The Windows Phone 8X measures 132.35 x 66.2 x 10.12 mm. Weight comes in at 130 grams.
Great Social Integration, but not Perfect
I’ll kick off with the social element. Windows Phone 8 places social (or human if you will) interaction at the forefront, be it through the Me tile and People app pinned on the homescreen or through the social network integration. Users can post straight to Facebook, LinkedIn and Twitter right after pressing their own live tile, view social notifications and check on what other connected folks are doing. Social, social, social. But not that social.
As you may expect the main gripe with Windows Phone 8 in terms of social integration is Google+, or the lack thereof. For me that’s a deal breaker when it comes to any mobile device, more so with a smartphone as it’s the only one that I carry around with me. That would be relatively fine had Google bothered to release an official app but, sadly, the only ones available are third party offerings that display a mobile view. Not modern, not modern at all.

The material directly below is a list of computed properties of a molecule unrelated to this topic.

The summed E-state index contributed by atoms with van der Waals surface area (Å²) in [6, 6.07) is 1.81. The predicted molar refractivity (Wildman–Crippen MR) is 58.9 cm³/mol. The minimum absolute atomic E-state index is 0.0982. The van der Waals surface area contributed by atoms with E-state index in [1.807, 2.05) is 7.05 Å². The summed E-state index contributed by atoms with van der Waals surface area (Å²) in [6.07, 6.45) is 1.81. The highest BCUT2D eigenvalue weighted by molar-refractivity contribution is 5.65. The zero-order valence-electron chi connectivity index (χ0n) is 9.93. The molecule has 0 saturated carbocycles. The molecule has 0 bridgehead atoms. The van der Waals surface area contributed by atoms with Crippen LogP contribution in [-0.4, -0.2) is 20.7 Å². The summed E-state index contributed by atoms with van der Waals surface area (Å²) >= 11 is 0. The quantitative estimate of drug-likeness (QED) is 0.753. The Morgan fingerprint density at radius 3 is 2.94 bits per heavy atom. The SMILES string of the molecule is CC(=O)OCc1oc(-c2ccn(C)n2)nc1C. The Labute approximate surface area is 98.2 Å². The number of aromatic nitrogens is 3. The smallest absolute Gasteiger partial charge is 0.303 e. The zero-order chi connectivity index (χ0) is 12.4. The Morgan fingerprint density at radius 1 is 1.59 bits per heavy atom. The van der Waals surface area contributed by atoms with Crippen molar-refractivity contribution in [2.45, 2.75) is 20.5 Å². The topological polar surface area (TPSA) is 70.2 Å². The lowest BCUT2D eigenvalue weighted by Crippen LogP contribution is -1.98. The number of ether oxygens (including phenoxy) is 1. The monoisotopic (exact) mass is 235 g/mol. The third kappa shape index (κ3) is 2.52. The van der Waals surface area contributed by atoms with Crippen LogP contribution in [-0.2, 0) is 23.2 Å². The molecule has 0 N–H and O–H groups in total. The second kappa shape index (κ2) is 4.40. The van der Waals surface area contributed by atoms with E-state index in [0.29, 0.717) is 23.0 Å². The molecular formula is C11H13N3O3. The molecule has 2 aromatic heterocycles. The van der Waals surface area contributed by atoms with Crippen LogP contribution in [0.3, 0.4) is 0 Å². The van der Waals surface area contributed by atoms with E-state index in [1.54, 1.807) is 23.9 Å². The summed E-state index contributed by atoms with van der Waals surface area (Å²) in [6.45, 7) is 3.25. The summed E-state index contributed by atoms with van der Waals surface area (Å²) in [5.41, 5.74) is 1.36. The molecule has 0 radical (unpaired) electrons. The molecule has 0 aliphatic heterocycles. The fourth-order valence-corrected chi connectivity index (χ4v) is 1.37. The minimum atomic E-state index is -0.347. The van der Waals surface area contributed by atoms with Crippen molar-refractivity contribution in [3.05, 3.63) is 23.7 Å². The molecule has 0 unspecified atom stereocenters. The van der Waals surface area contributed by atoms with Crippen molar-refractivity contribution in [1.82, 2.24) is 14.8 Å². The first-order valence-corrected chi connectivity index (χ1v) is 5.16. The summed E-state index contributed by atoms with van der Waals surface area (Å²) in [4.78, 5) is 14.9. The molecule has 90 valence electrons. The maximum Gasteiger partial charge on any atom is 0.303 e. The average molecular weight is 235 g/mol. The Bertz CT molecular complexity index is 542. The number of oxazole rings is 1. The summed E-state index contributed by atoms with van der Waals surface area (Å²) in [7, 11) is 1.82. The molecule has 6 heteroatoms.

It’s one of the worst parts in dealing with Windows Phone 8 on a day-to-day basis, and really puts a dent in enjoying the operating system. That’s a shame as Microsoft managed to deliver an impressive package in this regard — the unified social notifications in the Me tile is great, the People app is really useful in finding out what your buddies are doing, and the Rooms and Groups features for private chats and sharing are nice as well.
Users can also expect an official Foursquare app and third party Pinterest and Reddit clients, among others. For those roaming around interwebs forums, Board Express is a nice and free Tapatalk alternative, although like most third party apps it’s supported by ads. So far, I have found a working replacement for almost every social app that I use on Android and iOS.
Let’s Talk Mail